with persecutions, and eternal life in the age to come.
But many that are first will be last, and the last will be first.”—Mark 10:28-31

*            *            *

It is the sound that every mother of a toddler learns to fear: an eerie silence, followed by piercing squeals of unfettered delight.

My friend Heidi and I ran down the stairs from where we had been packing for a day at the pool, to find her not-quite-two-year-old Nicholas splashing about with great enthusiasm in the toilet.

Even the future Saint Grace was quite appalled, and we immediately moved to extract him. He quickly became as stiff as a board and twice his usual weight as he began to wail piteously and thrash about.  He remained inconsolable, as we cruelly re-dressed him, buckled him in his car seat and drove him further away from his sole source of joy.  That we were driving to a pool, a much bigger and more glorious version of his tiny heart’s desire, was an irony not lost on me.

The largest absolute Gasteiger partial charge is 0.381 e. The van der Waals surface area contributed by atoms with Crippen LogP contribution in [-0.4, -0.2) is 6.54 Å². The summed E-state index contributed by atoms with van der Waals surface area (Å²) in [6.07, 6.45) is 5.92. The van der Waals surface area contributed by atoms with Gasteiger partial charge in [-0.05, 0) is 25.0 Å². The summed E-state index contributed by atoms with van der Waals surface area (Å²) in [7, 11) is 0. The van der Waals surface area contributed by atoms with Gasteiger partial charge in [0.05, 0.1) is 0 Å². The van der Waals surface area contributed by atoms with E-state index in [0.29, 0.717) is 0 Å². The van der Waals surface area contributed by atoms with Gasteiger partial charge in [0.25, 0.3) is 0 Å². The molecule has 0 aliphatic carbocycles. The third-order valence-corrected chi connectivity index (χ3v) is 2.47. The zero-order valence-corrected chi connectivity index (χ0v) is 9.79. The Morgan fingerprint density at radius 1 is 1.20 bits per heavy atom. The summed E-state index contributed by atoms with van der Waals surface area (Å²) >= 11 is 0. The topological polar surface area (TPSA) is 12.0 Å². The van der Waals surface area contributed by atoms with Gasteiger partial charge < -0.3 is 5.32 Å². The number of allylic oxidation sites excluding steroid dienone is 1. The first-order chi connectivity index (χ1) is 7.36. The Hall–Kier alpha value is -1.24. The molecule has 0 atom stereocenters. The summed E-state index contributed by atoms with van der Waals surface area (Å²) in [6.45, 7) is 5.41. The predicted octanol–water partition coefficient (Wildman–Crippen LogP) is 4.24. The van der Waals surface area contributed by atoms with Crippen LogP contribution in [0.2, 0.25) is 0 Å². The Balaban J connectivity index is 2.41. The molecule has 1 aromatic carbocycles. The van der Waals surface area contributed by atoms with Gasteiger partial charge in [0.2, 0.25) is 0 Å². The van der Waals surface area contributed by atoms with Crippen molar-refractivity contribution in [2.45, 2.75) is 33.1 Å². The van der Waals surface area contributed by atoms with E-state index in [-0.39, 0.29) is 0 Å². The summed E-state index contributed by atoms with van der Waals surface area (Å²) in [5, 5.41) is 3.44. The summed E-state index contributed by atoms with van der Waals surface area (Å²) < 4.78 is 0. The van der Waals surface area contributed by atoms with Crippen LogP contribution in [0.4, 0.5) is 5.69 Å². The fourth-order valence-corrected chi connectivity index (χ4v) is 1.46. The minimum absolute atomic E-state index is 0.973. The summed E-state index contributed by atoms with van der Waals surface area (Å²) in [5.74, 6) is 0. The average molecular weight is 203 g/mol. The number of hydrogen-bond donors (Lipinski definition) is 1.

This fear of trusting, this doubt that good things can follow a No to what we think we want or are currently enjoying, is not only a quality of toddlers.

A friend of mine who was preparing to enter the seminary tried to explain the vows of poverty, chastity and obedience to his secular friends.  “Dude, you’ve got to be kidding me!  Those are the three things I am most trying to avoid!”  one responded in shock.

It’s easy for me to laugh at that guy, but my own conversion was significantly delayed because I feared that if I took my faith seriously God would “make me a nun.”  (That this was for me the worst possible fate is itself quite telling).